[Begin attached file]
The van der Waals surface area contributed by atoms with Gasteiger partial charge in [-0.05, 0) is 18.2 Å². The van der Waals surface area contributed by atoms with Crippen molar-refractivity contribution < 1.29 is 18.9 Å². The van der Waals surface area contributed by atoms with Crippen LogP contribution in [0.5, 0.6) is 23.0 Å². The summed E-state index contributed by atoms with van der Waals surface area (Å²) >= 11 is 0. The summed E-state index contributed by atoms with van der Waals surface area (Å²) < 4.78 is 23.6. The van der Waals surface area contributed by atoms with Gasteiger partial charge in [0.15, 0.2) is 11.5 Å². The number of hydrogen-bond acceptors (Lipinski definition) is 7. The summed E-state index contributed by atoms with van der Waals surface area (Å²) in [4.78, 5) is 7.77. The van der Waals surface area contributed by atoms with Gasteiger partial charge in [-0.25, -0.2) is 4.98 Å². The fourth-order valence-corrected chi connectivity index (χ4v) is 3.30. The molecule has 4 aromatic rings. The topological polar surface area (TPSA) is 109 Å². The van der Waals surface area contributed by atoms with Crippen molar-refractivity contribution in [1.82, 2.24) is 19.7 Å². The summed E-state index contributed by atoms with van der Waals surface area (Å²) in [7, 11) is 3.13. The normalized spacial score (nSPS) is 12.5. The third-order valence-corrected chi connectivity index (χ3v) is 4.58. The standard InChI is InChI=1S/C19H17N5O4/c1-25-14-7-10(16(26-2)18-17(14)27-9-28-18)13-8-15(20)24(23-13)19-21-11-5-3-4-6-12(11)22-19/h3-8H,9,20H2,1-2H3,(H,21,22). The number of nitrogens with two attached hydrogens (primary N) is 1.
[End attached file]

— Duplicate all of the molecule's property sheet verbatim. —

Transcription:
The van der Waals surface area contributed by atoms with Gasteiger partial charge in [-0.05, 0) is 18.2 Å². The van der Waals surface area contributed by atoms with Crippen molar-refractivity contribution < 1.29 is 18.9 Å². The van der Waals surface area contributed by atoms with Crippen LogP contribution in [0.5, 0.6) is 23.0 Å². The summed E-state index contributed by atoms with van der Waals surface area (Å²) >= 11 is 0. The summed E-state index contributed by atoms with van der Waals surface area (Å²) < 4.78 is 23.6. The van der Waals surface area contributed by atoms with Gasteiger partial charge in [0.15, 0.2) is 11.5 Å². The number of hydrogen-bond acceptors (Lipinski definition) is 7. The summed E-state index contributed by atoms with van der Waals surface area (Å²) in [4.78, 5) is 7.77. The van der Waals surface area contributed by atoms with Gasteiger partial charge in [-0.25, -0.2) is 4.98 Å². The fourth-order valence-corrected chi connectivity index (χ4v) is 3.30. The molecule has 4 aromatic rings. The topological polar surface area (TPSA) is 109 Å². The van der Waals surface area contributed by atoms with Crippen molar-refractivity contribution in [1.82, 2.24) is 19.7 Å². The summed E-state index contributed by atoms with van der Waals surface area (Å²) in [7, 11) is 3.13. The normalized spacial score (nSPS) is 12.5. The third-order valence-corrected chi connectivity index (χ3v) is 4.58. The standard InChI is InChI=1S/C19H17N5O4/c1-25-14-7-10(16(26-2)18-17(14)27-9-28-18)13-8-15(20)24(23-13)19-21-11-5-3-4-6-12(11)22-19/h3-8H,9,20H2,1-2H3,(H,21,22). The number of nitrogens with two attached hydrogens (primary N) is 1.